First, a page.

Common name: Treasure flower, Gazania, African daisy
Gazania is one of the most beautiful flowers in the Asteraceae family, liked by gardeners and landscape architects around the world. These lovely little plants only grow to a height of about 50 cm with dull blue-grey or green leaves growing in thick clusters.
The leaves grow from very close to the root with no branched stems, and have entire margins and a slightly pointed tip. The flowers stand high above the foliage in bright colors like pink, orange, red, white, purple, white, cream, yellow, and gold.
These lovely Gazania flowers have disk as well as ray florets, the bright petals of the ray florets making the plant bright and beautiful.
The flowers petals have dark red, brown, or black spots at their base giving the plants a very uniquely distinguishable feature, though there are a few variants without the spots at the base. Sometimes, these spots extend into the petals like stripes, and sometimes they are wider covering the entire base of the petals.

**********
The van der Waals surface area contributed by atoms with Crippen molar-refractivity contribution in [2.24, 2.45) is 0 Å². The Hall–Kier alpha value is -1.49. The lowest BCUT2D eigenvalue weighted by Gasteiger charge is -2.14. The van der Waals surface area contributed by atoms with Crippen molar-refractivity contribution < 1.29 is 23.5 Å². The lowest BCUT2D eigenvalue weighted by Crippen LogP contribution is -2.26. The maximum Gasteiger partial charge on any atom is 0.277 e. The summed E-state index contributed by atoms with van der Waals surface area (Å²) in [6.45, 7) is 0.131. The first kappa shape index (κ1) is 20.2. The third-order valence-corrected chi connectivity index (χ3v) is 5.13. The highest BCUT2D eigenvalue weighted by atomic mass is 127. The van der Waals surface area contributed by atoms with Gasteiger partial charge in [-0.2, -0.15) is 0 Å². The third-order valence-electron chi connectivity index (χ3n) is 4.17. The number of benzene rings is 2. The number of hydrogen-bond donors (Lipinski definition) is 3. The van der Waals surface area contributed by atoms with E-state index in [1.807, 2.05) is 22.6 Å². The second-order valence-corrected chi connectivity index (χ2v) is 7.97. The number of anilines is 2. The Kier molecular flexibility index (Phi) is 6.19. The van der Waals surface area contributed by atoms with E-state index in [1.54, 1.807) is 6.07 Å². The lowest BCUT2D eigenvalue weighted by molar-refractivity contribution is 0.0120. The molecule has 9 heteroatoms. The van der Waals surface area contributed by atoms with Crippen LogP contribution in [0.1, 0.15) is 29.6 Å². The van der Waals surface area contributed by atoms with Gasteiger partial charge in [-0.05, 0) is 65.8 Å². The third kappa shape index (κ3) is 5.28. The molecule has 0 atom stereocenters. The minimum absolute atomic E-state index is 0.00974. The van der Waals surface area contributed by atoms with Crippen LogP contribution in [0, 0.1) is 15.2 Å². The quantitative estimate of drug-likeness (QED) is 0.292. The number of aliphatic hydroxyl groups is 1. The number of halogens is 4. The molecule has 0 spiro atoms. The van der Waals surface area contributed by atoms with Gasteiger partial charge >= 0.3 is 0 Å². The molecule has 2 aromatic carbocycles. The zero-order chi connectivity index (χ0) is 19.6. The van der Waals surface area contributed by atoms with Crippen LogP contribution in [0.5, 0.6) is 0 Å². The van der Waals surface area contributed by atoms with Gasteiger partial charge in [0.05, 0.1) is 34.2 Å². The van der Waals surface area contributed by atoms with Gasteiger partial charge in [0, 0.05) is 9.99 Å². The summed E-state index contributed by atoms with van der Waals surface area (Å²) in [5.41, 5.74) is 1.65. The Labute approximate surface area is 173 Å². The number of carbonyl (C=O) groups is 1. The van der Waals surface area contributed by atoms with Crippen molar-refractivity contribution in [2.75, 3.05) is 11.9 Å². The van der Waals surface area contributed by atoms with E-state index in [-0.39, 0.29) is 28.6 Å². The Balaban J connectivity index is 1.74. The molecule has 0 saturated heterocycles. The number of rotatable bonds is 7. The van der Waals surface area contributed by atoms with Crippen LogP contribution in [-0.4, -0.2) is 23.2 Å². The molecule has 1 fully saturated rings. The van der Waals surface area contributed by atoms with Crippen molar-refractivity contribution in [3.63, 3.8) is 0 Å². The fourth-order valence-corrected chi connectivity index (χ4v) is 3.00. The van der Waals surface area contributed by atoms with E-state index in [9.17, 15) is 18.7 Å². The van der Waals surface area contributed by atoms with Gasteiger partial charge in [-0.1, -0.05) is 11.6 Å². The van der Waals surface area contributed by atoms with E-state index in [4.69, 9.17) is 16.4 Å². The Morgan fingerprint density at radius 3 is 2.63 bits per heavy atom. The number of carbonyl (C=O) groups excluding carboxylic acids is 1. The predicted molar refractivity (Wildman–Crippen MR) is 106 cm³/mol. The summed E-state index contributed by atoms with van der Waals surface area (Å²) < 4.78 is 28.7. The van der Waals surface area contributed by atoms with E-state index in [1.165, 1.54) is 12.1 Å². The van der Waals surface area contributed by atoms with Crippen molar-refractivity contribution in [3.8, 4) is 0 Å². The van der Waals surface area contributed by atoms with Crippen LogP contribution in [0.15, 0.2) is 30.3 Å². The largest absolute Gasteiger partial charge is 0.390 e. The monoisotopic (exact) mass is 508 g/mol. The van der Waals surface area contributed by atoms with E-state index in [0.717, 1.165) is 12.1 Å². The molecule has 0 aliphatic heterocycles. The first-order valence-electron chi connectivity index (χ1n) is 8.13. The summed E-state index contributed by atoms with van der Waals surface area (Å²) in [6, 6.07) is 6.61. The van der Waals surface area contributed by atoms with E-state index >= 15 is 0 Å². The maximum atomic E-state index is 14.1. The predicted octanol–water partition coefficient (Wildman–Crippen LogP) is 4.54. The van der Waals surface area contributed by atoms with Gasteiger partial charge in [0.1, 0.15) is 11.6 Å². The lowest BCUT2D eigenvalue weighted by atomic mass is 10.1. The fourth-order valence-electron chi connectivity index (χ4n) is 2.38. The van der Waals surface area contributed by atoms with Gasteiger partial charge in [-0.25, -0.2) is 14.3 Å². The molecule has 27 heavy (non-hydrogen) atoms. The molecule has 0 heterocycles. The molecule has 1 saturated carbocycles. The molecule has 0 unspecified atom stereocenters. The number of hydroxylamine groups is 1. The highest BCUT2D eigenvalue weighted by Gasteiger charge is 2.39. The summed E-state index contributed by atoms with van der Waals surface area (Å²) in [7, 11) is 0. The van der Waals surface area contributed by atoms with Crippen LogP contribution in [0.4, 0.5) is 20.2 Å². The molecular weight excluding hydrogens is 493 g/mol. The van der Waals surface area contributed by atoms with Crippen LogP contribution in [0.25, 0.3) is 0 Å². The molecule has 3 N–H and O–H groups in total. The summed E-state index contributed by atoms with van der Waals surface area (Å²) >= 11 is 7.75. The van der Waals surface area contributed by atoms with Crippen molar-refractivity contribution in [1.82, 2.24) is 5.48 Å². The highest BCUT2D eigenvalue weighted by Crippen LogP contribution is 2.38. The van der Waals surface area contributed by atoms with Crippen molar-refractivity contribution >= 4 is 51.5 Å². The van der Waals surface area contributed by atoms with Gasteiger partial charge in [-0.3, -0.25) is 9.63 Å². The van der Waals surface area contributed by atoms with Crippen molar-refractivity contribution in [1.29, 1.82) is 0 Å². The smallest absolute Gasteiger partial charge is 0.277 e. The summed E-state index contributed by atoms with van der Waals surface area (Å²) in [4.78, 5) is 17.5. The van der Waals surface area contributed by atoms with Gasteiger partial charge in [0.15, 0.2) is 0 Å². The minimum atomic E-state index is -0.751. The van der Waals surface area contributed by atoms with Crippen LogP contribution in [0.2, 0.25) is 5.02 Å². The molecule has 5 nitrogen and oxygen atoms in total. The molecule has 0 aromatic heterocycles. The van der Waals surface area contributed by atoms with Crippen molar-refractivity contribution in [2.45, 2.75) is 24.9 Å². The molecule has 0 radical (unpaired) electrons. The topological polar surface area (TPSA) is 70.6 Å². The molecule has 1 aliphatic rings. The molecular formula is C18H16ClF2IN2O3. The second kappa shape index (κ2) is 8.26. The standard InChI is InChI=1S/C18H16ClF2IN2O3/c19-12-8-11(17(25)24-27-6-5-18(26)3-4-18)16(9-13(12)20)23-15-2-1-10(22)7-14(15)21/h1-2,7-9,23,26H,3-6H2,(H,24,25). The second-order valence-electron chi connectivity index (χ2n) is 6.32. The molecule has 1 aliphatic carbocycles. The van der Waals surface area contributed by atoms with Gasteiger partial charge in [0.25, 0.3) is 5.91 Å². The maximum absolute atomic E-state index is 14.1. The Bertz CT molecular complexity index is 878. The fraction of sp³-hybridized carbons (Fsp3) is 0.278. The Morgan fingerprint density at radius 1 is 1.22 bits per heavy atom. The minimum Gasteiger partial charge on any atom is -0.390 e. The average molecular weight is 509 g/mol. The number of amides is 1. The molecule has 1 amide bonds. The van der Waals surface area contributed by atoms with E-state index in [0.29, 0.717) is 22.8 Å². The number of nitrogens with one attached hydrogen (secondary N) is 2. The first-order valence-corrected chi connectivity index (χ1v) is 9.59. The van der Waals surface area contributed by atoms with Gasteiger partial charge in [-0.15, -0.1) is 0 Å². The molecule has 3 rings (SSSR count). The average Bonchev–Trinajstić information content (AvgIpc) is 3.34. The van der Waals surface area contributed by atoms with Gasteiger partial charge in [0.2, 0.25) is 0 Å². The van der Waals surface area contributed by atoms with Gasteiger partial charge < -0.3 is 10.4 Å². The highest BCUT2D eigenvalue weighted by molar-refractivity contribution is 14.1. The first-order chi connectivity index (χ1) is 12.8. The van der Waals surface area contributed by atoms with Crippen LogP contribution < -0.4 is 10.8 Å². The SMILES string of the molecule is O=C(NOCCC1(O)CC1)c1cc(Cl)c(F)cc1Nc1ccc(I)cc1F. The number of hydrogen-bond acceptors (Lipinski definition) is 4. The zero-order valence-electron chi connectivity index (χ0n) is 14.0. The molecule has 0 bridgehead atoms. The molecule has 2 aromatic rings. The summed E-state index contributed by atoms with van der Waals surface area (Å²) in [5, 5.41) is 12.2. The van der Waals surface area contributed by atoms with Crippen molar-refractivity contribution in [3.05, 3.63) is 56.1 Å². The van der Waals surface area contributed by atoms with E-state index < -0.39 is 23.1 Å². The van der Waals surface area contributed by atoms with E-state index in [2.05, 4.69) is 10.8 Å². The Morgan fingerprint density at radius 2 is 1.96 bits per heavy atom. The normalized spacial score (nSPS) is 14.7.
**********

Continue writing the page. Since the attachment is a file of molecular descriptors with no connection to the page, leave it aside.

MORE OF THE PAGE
Gazania plants produce small fruits that contain egg-shaped, brown seeds that are covered on one end with dense white hairs that help in propagation.
These plants are very hardy thriving well in the sun, forming big clumps that grow slowly forming smaller plants around the parent plant, flowering profusely in the sun. Gazania plants need well-drained soil and are reasonably tolerant of drought.
Over-watering is a big no-no and will result in wilting and rotting of the plants. These plants require bright, direct sunlight to bloom and do not bloom on rainy, cloudy, or overcast days.
Occasional fertilization and dead-heading will help the plants to flower well, covering large areas of the garden with bright, flamboyant flowers. They can be grown in gardens as border plants, or in shallow pots and hanging baskets.
The prolific blooming and bright colors attract butterflies to the garden, helping in pollination of other plants as well. In order to prevent the plants from becoming lanky and lifeless after sometime, it’s good to uproot old plants, and replant the young suckers that grow around the parent plants.
Propagation is from seeds and suckers.
Gazania rigens: Treasure flower